Acoustic Music and the Garth Factor
By Bill Graham - Special for the Mandolin Cafe
December 14, 2007 - 6:05 am
Bill Graham is a freelance outdoor writer, photographer, bluegrass musician and singer-songwriter.
Garth Brooks could make a bluegrass album and it probably would wind up being the biggest seller the genre has ever seen.
But would it be lonesome?
How could it be when his fame and fortune is galactic? Brooks recently sold out eight straight nights at a mega-center in Kansas City and had his fans weeping in the aisles.
That's not my scene.
Yet can't bluegrass and folk and related musical hybrids have just a little bigger slice of the pie so the acoustic music biz doesn't have to mean chronic financial hardship?
Or would the music we love suffer if that happened?
Most of us like living on the musical back roads away from undue hype and suffocating sameness.
My current favorite performance venue, Mountain Music Shoppe in Shawnee, Kan., holds about 60 people. Artists pick up a routing date in the middle of the country there. But I doubt if they pick up retirement money or a health insurance payment.
Most of us don't really want bigger crowds and more attention from mainstream media. But how do our favorite performers avoid poverty without them?
We're like trout fishermen that prefer a morning on the water with no others disturbing the purity of wilderness.
But without money from fishermen, there are fewer places to fish.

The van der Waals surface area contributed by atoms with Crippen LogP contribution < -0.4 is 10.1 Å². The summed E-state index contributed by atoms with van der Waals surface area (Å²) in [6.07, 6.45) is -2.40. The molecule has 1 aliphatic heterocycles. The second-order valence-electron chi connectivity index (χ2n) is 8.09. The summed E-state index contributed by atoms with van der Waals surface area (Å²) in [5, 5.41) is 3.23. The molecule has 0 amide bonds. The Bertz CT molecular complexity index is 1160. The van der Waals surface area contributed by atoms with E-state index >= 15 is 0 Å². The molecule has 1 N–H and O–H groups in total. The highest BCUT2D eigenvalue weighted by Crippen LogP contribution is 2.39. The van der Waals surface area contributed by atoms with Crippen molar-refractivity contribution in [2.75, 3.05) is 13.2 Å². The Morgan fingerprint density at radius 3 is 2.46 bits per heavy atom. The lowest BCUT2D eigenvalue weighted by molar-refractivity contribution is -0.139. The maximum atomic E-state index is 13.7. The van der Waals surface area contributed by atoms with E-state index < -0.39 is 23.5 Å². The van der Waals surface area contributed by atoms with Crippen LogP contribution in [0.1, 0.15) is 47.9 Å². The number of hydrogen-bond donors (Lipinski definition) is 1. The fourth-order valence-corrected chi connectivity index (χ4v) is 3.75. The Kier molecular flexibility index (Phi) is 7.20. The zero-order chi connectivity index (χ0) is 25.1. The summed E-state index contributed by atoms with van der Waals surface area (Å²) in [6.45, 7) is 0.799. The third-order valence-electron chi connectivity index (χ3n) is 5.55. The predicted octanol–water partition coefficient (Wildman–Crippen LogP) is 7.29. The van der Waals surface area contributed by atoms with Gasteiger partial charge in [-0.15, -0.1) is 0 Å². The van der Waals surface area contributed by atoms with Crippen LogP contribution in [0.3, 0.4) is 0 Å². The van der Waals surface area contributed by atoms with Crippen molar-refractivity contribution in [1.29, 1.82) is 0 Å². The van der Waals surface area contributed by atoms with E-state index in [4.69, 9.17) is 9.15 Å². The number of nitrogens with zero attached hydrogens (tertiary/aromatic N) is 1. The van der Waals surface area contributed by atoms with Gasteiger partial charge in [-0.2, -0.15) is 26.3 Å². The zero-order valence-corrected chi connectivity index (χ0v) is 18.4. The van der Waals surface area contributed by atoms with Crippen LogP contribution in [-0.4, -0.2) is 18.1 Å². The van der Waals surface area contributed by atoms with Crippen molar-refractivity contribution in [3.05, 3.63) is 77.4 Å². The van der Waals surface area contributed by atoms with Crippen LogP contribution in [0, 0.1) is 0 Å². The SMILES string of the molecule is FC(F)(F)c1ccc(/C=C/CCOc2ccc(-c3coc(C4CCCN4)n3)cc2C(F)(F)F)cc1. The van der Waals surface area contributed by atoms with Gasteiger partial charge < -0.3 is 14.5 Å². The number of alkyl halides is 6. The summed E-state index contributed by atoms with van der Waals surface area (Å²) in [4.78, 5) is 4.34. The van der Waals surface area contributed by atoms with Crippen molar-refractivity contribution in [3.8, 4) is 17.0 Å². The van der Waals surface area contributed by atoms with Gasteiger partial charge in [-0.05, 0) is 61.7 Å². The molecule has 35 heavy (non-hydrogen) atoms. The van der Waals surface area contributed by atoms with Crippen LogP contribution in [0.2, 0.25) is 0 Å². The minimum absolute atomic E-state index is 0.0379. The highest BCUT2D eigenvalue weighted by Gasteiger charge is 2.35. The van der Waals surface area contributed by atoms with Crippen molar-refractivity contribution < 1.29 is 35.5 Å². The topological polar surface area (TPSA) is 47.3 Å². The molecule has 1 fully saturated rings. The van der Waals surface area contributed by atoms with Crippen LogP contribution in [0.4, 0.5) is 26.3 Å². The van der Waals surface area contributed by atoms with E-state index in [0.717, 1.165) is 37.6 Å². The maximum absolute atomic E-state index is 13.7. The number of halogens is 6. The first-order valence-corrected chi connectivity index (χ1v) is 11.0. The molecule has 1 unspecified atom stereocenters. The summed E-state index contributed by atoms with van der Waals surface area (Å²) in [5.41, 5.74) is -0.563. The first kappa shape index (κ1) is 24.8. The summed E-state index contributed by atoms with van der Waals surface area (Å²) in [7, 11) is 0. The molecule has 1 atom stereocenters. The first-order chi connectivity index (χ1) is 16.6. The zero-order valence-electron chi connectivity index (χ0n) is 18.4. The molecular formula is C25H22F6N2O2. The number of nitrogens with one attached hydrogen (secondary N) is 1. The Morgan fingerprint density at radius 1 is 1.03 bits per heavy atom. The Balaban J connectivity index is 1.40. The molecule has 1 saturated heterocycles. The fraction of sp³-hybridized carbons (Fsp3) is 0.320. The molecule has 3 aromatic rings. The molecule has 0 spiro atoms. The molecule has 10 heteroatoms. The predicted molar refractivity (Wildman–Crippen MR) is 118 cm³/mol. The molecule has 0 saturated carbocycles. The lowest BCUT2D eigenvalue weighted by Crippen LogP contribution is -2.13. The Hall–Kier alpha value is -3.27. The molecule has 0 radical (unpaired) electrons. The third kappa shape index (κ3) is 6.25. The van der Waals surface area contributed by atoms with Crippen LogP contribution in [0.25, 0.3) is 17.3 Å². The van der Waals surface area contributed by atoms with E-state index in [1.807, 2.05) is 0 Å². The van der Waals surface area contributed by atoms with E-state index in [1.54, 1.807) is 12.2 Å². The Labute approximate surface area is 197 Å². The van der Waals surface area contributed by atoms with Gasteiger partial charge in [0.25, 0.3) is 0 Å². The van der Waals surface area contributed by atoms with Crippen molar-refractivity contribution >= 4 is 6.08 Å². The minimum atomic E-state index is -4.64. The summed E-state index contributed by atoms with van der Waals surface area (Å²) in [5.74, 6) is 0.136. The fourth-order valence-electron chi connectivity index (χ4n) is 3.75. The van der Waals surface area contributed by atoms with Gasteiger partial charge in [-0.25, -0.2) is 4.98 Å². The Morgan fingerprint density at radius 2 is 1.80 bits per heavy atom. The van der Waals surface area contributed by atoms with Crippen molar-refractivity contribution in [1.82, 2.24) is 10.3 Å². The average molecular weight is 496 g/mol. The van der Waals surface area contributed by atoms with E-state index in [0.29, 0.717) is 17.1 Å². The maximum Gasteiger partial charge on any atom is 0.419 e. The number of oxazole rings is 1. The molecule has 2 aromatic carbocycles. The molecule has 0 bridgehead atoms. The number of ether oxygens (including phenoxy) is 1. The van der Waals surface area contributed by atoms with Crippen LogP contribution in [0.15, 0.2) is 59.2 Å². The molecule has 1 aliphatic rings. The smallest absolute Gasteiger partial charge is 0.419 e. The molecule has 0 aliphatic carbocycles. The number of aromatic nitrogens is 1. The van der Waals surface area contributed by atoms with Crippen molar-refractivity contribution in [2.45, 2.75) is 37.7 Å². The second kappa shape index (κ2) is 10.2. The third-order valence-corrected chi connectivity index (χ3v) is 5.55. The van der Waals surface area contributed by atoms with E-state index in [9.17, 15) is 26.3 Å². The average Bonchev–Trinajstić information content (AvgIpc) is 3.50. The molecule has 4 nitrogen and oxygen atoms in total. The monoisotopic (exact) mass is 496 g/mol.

Without money and attention in the music biz, less music happens.
There's a benefit for music fans in the hardships of a professional acoustic musician's life. The poverty and grinding road life weed out all but the best performers, unlike country and rock where mediocrity is supported by record label money and hype.
But I bet diminishing returns kick in somewhere, and we've missed some really good music because of the hardships performers face.
I worry about how some of the newer acts that I admire, such as Kenny and Amanda Smith, can pursue a lifetime career with peace of mind.
And our acoustic music world is so far removed from the Garth experience, surely we could move a wee bit closer to middle ground without harm. Brooks' eight-night run in Kansas City was part of fulfilling a recording contract he had with Wal-Mart. He and his wife, Trisha Yearwood (opening act), flew home each night after the show and flew back to KC the next day for the evening performance.
Bluegrass bands are lucky if they can afford a decent minivan for all-night drives to reach the next festival, unless they have enough star power to afford a bus for all-night drives.
The reviewer wrote that Brooks' rowdy fans sang along with every song.
One night, as he sang "Friends In Low Places," the young woman sitting in front of the reviewer wept throughout the song.
Most of the final show was simulcast to sellout crowds in theaters around the country. You know there's got to be a DVD coming soon for sale.
It was incredible, millions of dollars being made in a week's time under the country music banner.
I don't begrudge Brooks this because he's simply providing what his fans want. He's prone to some good turns for good causes, too. He's milking a cow that needs to be milked.
But dang I wish professional acoustic musicians didn't have to rely on house concerts or love offerings collected during concerts in church sanctuaries to survive en route to their better paying jobs.
And paying for basic necessities, as middle class day jobbers know, is not easy right now.
I supposed there's a balance point where more attention and more fans boost the music without diluting it.
If someone knows the path to that point, let us know. It's an unmarked route for most of us.